Remember that most of the cases I mentioned were decided before the addition of the Nevada Non-Competition Agreements Act in 2017 and came into effect on June 3, 2017, allowing the courts to consider applying a non-compete clause on the basis of the new law. Finally, this act responds to The Golden Road Motor Inn, Inc. v. Islam, in which the Nevada Supreme Court rejected the “blue pencil” doctrine and ruled that state courts could not change non-competition bans. Prior to this Act, if a non-competition agreement contained even a provision that “goes beyond what is necessary to protect the interests of the employer,” then the whole agreement was unenforceable. If the dismissal of a worker is due to the reduction of violence, restructuring or a similar restructuring of the employer, a non-compete agreement is enforceable only during the period during which the employer pays the worker`s salary, benefits or equivalent remuneration, including the resilient payments. Therefore, employers who are currently entering into non-compete agreements under an employment agreement should review them accordingly. When employers provide for the dismissal of a worker, they must amend their current non-competition provisions or enter into a new severance agreement containing non-competitive provisions with a set of applicable severance pay. Finally, the law allowed “blue pencils,” which issued the recent Nevada Supreme Court decision at Golden Road Motor Inn, Inc. v. Islam (to discuss this decision, click here).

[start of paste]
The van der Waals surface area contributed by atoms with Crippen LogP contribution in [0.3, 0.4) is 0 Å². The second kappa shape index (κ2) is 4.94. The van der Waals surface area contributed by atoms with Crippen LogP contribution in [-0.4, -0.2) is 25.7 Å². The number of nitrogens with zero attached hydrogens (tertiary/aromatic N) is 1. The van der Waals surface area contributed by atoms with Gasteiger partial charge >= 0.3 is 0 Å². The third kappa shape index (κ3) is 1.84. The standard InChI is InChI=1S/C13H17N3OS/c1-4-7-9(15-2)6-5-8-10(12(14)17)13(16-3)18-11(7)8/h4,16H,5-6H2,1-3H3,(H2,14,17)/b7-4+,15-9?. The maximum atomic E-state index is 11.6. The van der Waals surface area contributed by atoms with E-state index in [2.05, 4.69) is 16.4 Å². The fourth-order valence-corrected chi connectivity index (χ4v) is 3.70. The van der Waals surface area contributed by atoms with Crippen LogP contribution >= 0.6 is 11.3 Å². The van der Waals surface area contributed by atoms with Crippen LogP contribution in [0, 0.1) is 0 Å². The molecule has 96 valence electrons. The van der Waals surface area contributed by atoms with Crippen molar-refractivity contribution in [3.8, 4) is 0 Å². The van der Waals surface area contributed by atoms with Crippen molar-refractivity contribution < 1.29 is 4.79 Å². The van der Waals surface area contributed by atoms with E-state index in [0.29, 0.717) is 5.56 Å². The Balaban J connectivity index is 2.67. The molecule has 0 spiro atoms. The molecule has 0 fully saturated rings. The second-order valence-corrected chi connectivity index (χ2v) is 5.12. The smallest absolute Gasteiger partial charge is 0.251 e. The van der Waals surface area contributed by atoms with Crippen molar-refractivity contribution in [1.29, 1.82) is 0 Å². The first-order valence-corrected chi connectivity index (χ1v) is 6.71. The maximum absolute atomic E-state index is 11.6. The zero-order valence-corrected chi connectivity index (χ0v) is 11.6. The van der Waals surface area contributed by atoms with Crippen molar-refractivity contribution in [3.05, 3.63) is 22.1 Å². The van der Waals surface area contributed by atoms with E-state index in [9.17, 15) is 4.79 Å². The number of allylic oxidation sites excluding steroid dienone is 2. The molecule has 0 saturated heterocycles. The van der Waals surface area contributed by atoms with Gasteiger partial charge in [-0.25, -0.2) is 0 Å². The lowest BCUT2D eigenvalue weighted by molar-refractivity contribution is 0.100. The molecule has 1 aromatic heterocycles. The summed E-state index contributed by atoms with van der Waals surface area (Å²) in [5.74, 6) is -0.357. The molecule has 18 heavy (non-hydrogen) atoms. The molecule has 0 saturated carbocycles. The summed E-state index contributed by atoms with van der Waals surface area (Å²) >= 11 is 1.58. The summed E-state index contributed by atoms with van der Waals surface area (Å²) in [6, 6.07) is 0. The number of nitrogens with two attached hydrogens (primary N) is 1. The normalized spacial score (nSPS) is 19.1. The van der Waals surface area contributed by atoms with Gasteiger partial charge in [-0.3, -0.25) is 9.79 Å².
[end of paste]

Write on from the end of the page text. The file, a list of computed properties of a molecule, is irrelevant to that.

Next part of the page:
“Blue Penciling” refers to a court`s ability to remove or modify inappropriate conditions or provisions of a non-competition agreement and enforce the revised agreement. In the Golden Road Motor Notice of Appeal, the Tribunal rejected the adoption of the “blue pencil” doctrine because the Court found that it was not for the Court to rewrite the parties` contract and that the courts did not have the authority to enter into private agreements. The Court of Justice found that an inappropriate clause in a non-competition agreement rendered the entire agreement unenforceable. Under Nevada`s amended law, the court now has the power to review a non-compete agreement to the extent necessary and enforce the revised agreement.